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Press Release
November 9, 1994

National Environmental Groups Target Bonneville's Lack of Renewable Energy Strategy

Portland, OR -- A coalition of national environmental groups is targeting the Bonneville Power Administration in a campaign to encourage the federal power agency to increase its strategic focus on renewable energy options in the Pacific Northwest.
 
The campaign, led by the Renewable Northwest Project, is centering on the fact that Bonneville’s recently released draft Business Plan pointedly leaves out any strategic reference to renewable energy resources.
 
In a letter to Energy Secretary Hazel O’Leary, released Tuesday, the groups charged that Bonneville’s Business Plan “barely mentions renewable energy resources such as solar, wind, geothermal or biomass, even though the Pacific Northwest is home to a rich diversity of these resources.
 
“As Bonneville plays a central role in the development of energy markets in the Northwest, and controls over 80 percent of the region’s transmission resources, it can play a critical role in helping build a market for renewable energy. We urge you to ensure that Bonneville fulfills this mission for the benefit of the region’s citizens and the environment,” they wrote.
 
The groups signing the letter included Environmental Action, USPIRG, Union of Concerned Scientists, Climate Institute, Clean Energy Campaign, Energy and Environmental Study Institute, Geothermal Energy Association, American Wind Energy Association, American Biofuels Association, American Solar Energy Society, Sun Day Campaign, and the Solar Energy Industries Association.
 
“Renewable energy resources such as solar, wind, geothermal, and biomass have little to no fuel costs and therefore provide protection for ratepayers against fossil fuel price increase,” the coalition wrote. “The increased utilization of clean and renewable energy resources in the region will use American technology to provide American jobs while helping to protect our environment.
 
“If Bonneville does not take a leadership role in this effort, the goals of Congress and of the Clinton Administration in providing for increased reliance on conservation and renewable energy will be frustrated,” they warned O’Leary.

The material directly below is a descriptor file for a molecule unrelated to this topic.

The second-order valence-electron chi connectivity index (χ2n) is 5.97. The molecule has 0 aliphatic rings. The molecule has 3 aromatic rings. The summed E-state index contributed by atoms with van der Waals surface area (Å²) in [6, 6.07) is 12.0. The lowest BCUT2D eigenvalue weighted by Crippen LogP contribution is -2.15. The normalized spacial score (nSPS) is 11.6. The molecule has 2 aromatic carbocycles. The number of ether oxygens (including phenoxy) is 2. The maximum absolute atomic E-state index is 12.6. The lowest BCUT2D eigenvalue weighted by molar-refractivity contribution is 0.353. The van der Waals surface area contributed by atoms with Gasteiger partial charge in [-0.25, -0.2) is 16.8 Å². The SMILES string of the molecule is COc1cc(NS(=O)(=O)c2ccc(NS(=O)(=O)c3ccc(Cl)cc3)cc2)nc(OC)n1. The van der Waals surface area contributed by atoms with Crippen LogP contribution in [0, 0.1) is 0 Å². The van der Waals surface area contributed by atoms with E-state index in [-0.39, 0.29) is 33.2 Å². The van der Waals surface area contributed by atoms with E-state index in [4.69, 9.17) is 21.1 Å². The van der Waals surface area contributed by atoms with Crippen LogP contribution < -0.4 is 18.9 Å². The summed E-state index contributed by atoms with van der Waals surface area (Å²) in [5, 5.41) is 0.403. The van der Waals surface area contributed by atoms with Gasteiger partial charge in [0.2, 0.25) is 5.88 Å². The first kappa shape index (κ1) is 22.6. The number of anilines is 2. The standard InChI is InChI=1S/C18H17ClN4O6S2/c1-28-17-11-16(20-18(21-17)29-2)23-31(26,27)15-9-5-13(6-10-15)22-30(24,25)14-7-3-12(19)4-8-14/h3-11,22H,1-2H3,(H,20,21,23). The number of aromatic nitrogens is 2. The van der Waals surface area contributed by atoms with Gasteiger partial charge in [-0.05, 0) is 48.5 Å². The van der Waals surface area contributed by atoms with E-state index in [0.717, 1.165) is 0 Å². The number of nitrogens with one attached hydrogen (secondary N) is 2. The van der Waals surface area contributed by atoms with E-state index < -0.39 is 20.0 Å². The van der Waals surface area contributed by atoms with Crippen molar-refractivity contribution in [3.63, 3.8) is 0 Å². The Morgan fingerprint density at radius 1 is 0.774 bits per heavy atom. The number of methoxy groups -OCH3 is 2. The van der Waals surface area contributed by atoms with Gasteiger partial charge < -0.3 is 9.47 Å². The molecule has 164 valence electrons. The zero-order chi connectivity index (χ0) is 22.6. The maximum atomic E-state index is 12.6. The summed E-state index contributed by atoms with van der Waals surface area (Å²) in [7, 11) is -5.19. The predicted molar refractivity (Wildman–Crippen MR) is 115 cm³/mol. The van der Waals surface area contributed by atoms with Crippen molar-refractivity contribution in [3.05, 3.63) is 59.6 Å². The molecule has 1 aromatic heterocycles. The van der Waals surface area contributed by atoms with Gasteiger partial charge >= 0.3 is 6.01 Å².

The groups commended Bonneville supporting two geothermal power projects, located at Newberry Crater in Oregon and Glass Mountain in California, and two wind energy pilot projects, in Columbia Hills, Washington and Carbon County, Wyoming.
 
But they noted that “these alone will not meet the regional goals outlined in the 1980 Power Act, which explicitly named conservation and renewable resources as priority resources and which was designed to ‘encourage through the unique opportunity provided by the Federal Columbia River Power System conservation and efficiency in the use of electric power, and the development of renewable resources within the Pacific Northwest.’
 
“We urge you to do all that you can to ensure that Bonneville puts the necessary emphasis on the development of clean, renewable and domestic energy in the Northwest through its Business Plan, its power sales contracts, and its rate case,” they wrote to O’Leary.
 
Rachel Shimshak, director of the Renewable Northwest Project, said, “Bonneville has a golden opportunity to lead the nation in the development of renewable resources. A meaningful strategy for the development of conservation and renewable resources will also help Bonneville address declining fish stocks.”
 
# # #
For more information contact:
Rachel Shimshak, Director
Renewable Northwest Project
503-223-4544
 
 
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